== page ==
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Journal Articles Immunity Year : 2018

A metabolism-based quorum sensing mechanism contributes to termination of inflammatory responses

Abstract

Recruitment of immune cells with antimicrobial activities is essential to fight local infections but has the potential to trigger immunopathology. Whether the immune system has the ability to sense inflammation intensity and self-adjust accordingly to limit tissue damage remains to be fully established. During local infection with an intracellular pathogen, we have shown that nitric oxide (NO) produced by recruited monocyte-derived cells was essential to limit inflammation and cell recruitment. Mechanistically, we have provided evidence that NO dampened monocyte-derived cell cytokine and chemokine production by inhibiting cellular respiration and reducing cellular ATP:ADP ratio. Such metabolic control operated at the tissue level but only when a sufficient number of NO-producing cells reached the site of infection. Thus, NO production and activity act as a quorum sensing mechanism to help terminate the inflammatory response.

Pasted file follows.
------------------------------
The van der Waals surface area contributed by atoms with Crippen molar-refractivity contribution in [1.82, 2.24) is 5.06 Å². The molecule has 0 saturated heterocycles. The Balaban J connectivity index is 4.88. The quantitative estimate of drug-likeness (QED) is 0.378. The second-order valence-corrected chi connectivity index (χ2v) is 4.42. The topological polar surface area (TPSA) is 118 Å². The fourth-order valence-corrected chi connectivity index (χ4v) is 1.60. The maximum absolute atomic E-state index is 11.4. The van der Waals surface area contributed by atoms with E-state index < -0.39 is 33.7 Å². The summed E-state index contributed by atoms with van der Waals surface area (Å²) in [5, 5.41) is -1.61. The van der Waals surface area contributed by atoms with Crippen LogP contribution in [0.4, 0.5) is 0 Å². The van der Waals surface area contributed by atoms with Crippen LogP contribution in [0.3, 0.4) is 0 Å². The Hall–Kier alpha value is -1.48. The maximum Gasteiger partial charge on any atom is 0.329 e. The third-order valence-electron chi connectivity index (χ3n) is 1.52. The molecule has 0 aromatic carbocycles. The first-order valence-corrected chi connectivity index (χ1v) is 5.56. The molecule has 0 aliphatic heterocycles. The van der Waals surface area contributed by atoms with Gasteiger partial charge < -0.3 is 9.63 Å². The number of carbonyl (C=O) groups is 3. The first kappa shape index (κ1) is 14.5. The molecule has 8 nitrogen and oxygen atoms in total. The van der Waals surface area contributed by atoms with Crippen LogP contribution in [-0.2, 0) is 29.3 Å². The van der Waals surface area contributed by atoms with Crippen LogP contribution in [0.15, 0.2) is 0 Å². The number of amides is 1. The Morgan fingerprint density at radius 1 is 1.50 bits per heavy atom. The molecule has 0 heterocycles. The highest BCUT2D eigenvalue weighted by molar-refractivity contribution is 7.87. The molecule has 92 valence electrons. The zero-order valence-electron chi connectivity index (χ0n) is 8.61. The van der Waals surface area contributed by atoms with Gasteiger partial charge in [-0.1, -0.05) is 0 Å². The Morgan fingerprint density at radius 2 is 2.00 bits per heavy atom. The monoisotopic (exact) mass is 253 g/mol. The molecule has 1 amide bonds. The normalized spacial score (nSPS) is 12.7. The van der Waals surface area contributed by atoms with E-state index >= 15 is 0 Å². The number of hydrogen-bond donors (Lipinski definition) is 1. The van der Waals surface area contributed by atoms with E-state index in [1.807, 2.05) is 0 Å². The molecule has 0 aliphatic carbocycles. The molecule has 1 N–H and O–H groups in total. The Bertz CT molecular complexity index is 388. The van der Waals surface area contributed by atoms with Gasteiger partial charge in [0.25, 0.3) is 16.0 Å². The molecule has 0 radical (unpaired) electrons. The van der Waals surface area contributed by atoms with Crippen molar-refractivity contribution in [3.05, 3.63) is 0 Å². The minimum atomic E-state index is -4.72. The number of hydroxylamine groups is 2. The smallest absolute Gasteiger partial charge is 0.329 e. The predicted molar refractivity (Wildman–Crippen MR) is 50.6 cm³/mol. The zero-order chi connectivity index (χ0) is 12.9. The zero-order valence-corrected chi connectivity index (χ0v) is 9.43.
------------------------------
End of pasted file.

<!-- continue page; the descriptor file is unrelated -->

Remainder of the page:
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pasteur-01889838 , version 1 (08-10-2018)

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Attribution - NonCommercial - ShareAlike - CC BY 4.0

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Jérémy Postat, Romain Olekhnovitch, Fabrice Lemaître, Philippe Bousso. A metabolism-based quorum sensing mechanism contributes to termination of inflammatory responses. Immunity, 2018, 49 (4), pp.654-665. ⟨10.1016/j.immuni.2018.07.014⟩. ⟨pasteur-01889838⟩
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